That in trim Gardens takes his pleasure; 50
    But first, and chiefest, with thee bring,
    Him that yon soars on golden wing,
    Guiding the fiery-wheeled throne,
    The Cherub Contemplation,
    And the mute Silence hist along,
    'Less Philomel will daign a Song,
    In her sweetest, saddest plight,
    Smoothing the rugged brow of night,
    While Cynthia checks her Dragon yoke,
    Gently o're th'accustom'd Oke; 60
    Sweet Bird that shunn'st the noise of folly
    Most musical!, most melancholy!
    Thee Chauntress oft the Woods among
    I woo to hear thy eeven-Song;
    And missing thee, I walk unseen
    On the dry smooth-shaven Green,
    To behold the wandring Moon,
    Riding neer her highest noon,
    Like one that had bin led astray
    Through the Heav'ns wide pathles way; 70
    And oft, as if her head she bow'd,
    Stooping through a fleecy cloud.
    Oft on a Plat of rising ground,
    I hear the far-off Curfeu sound,
    Over som wide-water'd shoar,
    Swinging slow with sullen roar;
    Or if the Ayr will not permit,
    Som still removed place will fit,
    Where glowing Embers through the room
    Teach light to counterfeit a gloom 80
    Far from all resort of mirth,
    Save the Cricket on the hearth,
    Or the Belmans drowsie charm,
    To bless the dores from nightly harm:
    Or let my Lamp at midnight hour,
    Be seen in som high lonely Towr,
    Where I may oft out-watch the Bear,
    With thrice great Hermes, or unsphear
    The spirit of Plato to unfold
    What Worlds, or what vast Regions hold 90
    The immortal mind that hath forsook
    Her mansion in this fleshly nook:
    And of those Daemons that are found
    In fire, air, flood, or under ground,
    Whose power hath a true consent
    With planet or with Element.
    Som time let Gorgeous Tragedy
    In Scepter'd Pall com sweeping by,
    Presenting Thebs, or Pelops line,
    Or the tale of Troy divine. 100
    Or what (though rare) of later age,
    Ennobled hath the Buskind stage.
    But, O sad Virgin, that thy power
    Might raise Musaeus from his bower,
    Or bid the soul of Orpheus sing
    Such notes as warbled to the string,
    Drew Iron tears down Pluto's cheek,
    And made Hell grant what Love did seek.
    Or call up him that left half told
    The story of Cambuscan bold, 110
    Of Camball, and of Algarsife,
    And who had Canace to wife,
    That own'd the vertuous Ring and Glass,
    And of the wondrous Hors of Brass,
    On which the Tartar King did ride;
    And if ought els, great Bards beside,
    In sage and solemn tunes have sung,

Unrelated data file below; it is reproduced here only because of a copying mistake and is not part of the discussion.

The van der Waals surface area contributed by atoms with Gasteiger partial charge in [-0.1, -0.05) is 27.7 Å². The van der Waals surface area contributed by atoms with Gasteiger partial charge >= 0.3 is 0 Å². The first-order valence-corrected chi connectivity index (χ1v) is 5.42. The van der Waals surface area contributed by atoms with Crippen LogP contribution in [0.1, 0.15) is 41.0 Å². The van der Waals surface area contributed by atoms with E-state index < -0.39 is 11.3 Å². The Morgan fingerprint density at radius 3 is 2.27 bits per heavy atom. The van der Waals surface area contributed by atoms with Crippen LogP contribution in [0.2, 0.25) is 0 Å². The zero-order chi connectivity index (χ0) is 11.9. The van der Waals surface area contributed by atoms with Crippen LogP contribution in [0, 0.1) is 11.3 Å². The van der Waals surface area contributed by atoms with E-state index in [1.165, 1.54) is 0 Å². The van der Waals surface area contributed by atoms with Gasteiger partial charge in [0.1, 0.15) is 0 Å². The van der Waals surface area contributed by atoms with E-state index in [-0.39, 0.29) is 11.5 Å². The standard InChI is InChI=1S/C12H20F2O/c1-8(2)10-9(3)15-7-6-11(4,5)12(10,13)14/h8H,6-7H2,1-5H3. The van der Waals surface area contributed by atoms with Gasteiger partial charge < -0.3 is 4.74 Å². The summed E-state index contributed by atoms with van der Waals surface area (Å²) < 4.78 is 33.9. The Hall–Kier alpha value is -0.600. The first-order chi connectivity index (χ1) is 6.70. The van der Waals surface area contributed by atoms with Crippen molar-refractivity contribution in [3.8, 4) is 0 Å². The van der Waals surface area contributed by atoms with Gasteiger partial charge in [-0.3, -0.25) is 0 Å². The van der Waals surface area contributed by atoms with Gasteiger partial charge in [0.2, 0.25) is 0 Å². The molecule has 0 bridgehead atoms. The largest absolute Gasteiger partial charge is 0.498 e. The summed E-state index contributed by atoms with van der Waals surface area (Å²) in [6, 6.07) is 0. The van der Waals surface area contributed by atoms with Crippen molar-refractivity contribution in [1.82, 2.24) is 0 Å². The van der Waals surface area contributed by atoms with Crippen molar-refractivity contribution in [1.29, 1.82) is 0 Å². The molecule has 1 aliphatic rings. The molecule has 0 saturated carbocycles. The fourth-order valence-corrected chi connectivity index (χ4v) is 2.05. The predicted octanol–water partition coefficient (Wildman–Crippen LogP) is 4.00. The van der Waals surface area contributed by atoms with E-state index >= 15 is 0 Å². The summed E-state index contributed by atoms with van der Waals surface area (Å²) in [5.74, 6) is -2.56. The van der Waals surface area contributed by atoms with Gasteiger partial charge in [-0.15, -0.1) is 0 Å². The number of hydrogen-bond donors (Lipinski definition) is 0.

Of Turneys and of Trophies hung;
    Of Forests, and inchantments drear,
    Where more is meant then meets the ear. 120
    Thus night oft see me in thy pale career,
    Till civil-suited Morn appeer,
    Not trickt and frounc't as she was wont,
    With the Attick Boy to hunt,
    But Cherchef't in a comly Cloud,
    While rocking Winds are Piping loud,
    Or usher'd with a shower still,
    When the gust hath blown his fill,
    Ending on the russling Leaves,
    With minute drops from off the Eaves. 130
    And when the Sun begins to fling
    His flaring beams, me Goddes bring
    To arched walks of twilight groves,
    And shadows brown that Sylvan loves
    Of Pine, or monumental Oake,
    Where the rude Ax with heaved stroke,
    Was never heard the Nymphs to daunt,
    Or fright them from their hallow'd haunt.
    There in close covert by som Brook,
    Where no profaner eye may look, 140
    Hide me from Day's garish eie,
    While the Bee with Honied thie,
    That at her flowry work doth sing,
    And the Waters murmuring
    With such consort as they keep,
    Entice the dewy-feather'd Sleep;
    And let som strange mysterious dream,
    Wave at his Wings in Airy stream,
    Of lively portrature display'd,
    Softly on my eye-lids laid. 150
    And as I wake, sweet musick breath
    Above, about, or underneath,
    Sent by som spirit to mortals good,
    Or th'unseen Genius of the Wood.
    But let my due feet never fail,
    To walk the studious Cloysters pale,
    And love the high embowed Roof
    With antick Pillars massy proof,
    And storied Windows richly dight,
    Casting a dimm religious light. 160
    There let the pealing Organ blow,
    To the full voic'd Quire below,
    In Service high, and Anthems cleer,
    As may with sweetnes, through mine ear,
    Dissolve me into extasies,
    And bring all Heav'n before mine eyes.
    And may at last my weary age
    Find out the peacefull hermitage,
    The Hairy Gown and Mossy Cell,
    Where I may sit and rightly spell 170
    Of every Star that Heav'n doth shew,
    And every Herb that sips the dew;
    Till old experience do attain
    To somthing like prophetic strain.
    These pleasures Melancholy give,
    And I with thee will choose to live.

    Updated, same day:

    Okay, I've tried to understand this first section:

    Hence vain deluding joyes,
    The brood of folly without father bred,
    How little you bested,
    Or fill the fixed mind with all your toyes;
    Dwell in som idle brain
    And fancies fond with gaudy shapes possess,
    As thick and numberless